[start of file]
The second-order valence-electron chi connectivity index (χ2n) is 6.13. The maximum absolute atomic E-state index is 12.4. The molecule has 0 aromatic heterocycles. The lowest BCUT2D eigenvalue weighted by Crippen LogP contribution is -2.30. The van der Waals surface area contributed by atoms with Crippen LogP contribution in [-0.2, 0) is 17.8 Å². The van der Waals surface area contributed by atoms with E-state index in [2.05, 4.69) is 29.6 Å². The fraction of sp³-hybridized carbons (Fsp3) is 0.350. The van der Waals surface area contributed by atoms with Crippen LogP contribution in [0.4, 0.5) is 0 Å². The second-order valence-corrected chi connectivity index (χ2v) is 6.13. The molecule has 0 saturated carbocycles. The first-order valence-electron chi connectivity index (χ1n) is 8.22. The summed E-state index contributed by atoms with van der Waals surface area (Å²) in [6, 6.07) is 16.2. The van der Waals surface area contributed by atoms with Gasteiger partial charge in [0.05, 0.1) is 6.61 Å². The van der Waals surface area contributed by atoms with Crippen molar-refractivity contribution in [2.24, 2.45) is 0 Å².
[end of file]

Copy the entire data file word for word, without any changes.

The second-order valence-electron chi connectivity index (χ2n) is 6.13. The maximum absolute atomic E-state index is 12.4. The molecule has 0 aromatic heterocycles. The lowest BCUT2D eigenvalue weighted by Crippen LogP contribution is -2.30. The van der Waals surface area contributed by atoms with Crippen LogP contribution in [-0.2, 0) is 17.8 Å². The van der Waals surface area contributed by atoms with E-state index in [2.05, 4.69) is 29.6 Å². The fraction of sp³-hybridized carbons (Fsp3) is 0.350. The van der Waals surface area contributed by atoms with Crippen LogP contribution in [0.4, 0.5) is 0 Å². The second-order valence-corrected chi connectivity index (χ2v) is 6.13. The molecule has 0 saturated carbocycles. The first-order valence-electron chi connectivity index (χ1n) is 8.22. The summed E-state index contributed by atoms with van der Waals surface area (Å²) in [6, 6.07) is 16.2. The van der Waals surface area contributed by atoms with Gasteiger partial charge in [0.05, 0.1) is 6.61 Å². The van der Waals surface area contributed by atoms with Crippen molar-refractivity contribution in [2.24, 2.45) is 0 Å².